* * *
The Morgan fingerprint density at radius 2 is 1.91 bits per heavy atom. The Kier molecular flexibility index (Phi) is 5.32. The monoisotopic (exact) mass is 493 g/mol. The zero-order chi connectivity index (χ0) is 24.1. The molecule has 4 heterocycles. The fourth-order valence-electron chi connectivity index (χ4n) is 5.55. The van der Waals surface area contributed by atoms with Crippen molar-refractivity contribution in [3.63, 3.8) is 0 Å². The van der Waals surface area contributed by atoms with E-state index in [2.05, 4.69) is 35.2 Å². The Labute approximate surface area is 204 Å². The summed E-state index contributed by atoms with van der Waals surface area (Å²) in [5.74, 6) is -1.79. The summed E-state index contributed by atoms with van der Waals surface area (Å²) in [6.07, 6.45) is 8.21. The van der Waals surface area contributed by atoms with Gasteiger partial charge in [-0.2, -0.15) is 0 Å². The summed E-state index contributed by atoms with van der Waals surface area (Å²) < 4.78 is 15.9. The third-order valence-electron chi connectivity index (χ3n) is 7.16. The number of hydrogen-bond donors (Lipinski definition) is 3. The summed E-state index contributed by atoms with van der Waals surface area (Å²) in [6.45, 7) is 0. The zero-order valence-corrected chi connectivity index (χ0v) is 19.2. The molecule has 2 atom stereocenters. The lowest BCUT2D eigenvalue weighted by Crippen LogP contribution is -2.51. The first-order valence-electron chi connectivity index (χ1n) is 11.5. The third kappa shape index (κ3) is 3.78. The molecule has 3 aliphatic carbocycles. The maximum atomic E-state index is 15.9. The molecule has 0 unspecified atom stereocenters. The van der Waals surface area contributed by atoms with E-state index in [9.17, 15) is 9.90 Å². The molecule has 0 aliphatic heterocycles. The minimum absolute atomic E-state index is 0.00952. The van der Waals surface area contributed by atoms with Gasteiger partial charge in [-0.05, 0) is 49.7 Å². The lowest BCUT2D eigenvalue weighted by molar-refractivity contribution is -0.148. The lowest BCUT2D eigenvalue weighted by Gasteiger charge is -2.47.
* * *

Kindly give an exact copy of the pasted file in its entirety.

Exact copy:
The Morgan fingerprint density at radius 2 is 1.91 bits per heavy atom. The Kier molecular flexibility index (Phi) is 5.32. The monoisotopic (exact) mass is 493 g/mol. The zero-order chi connectivity index (χ0) is 24.1. The molecule has 4 heterocycles. The fourth-order valence-electron chi connectivity index (χ4n) is 5.55. The van der Waals surface area contributed by atoms with Crippen molar-refractivity contribution in [3.63, 3.8) is 0 Å². The van der Waals surface area contributed by atoms with E-state index in [2.05, 4.69) is 35.2 Å². The Labute approximate surface area is 204 Å². The summed E-state index contributed by atoms with van der Waals surface area (Å²) in [5.74, 6) is -1.79. The summed E-state index contributed by atoms with van der Waals surface area (Å²) in [6.07, 6.45) is 8.21. The van der Waals surface area contributed by atoms with Gasteiger partial charge in [-0.2, -0.15) is 0 Å². The summed E-state index contributed by atoms with van der Waals surface area (Å²) < 4.78 is 15.9. The third-order valence-electron chi connectivity index (χ3n) is 7.16. The number of hydrogen-bond donors (Lipinski definition) is 3. The summed E-state index contributed by atoms with van der Waals surface area (Å²) in [6.45, 7) is 0. The zero-order valence-corrected chi connectivity index (χ0v) is 19.2. The molecule has 2 atom stereocenters. The lowest BCUT2D eigenvalue weighted by Crippen LogP contribution is -2.51. The first-order valence-electron chi connectivity index (χ1n) is 11.5. The third kappa shape index (κ3) is 3.78. The molecule has 3 aliphatic carbocycles. The maximum atomic E-state index is 15.9. The molecule has 0 unspecified atom stereocenters. The van der Waals surface area contributed by atoms with E-state index in [9.17, 15) is 9.90 Å². The molecule has 0 aliphatic heterocycles. The minimum absolute atomic E-state index is 0.00952. The van der Waals surface area contributed by atoms with Gasteiger partial charge in [-0.05, 0) is 49.7 Å². The lowest BCUT2D eigenvalue weighted by molar-refractivity contribution is -0.148. The lowest BCUT2D eigenvalue weighted by Gasteiger charge is -2.47.